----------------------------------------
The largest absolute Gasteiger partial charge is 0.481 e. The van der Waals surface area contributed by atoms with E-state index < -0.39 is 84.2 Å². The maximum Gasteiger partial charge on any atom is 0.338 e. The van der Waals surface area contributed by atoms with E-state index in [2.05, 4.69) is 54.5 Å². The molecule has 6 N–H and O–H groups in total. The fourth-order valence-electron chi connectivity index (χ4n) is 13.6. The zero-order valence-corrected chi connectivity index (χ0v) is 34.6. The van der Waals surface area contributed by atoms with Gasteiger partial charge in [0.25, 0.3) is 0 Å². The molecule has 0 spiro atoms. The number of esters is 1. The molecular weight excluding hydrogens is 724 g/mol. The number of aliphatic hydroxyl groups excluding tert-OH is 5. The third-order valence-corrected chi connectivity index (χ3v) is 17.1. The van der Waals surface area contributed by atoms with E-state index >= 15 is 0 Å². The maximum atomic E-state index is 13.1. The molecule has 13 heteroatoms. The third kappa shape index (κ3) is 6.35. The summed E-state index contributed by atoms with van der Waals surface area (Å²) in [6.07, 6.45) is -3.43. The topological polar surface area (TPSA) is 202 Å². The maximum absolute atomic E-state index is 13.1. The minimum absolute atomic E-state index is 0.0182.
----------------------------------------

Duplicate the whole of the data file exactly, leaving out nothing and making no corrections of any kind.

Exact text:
The largest absolute Gasteiger partial charge is 0.481 e. The van der Waals surface area contributed by atoms with E-state index < -0.39 is 84.2 Å². The maximum Gasteiger partial charge on any atom is 0.338 e. The van der Waals surface area contributed by atoms with E-state index in [2.05, 4.69) is 54.5 Å². The molecule has 6 N–H and O–H groups in total. The fourth-order valence-electron chi connectivity index (χ4n) is 13.6. The zero-order valence-corrected chi connectivity index (χ0v) is 34.6. The van der Waals surface area contributed by atoms with Gasteiger partial charge in [0.25, 0.3) is 0 Å². The molecule has 0 spiro atoms. The number of esters is 1. The molecular weight excluding hydrogens is 724 g/mol. The number of aliphatic hydroxyl groups excluding tert-OH is 5. The third-order valence-corrected chi connectivity index (χ3v) is 17.1. The van der Waals surface area contributed by atoms with E-state index >= 15 is 0 Å². The maximum atomic E-state index is 13.1. The molecule has 13 heteroatoms. The third kappa shape index (κ3) is 6.35. The summed E-state index contributed by atoms with van der Waals surface area (Å²) in [6.07, 6.45) is -3.43. The topological polar surface area (TPSA) is 202 Å². The maximum absolute atomic E-state index is 13.1. The minimum absolute atomic E-state index is 0.0182.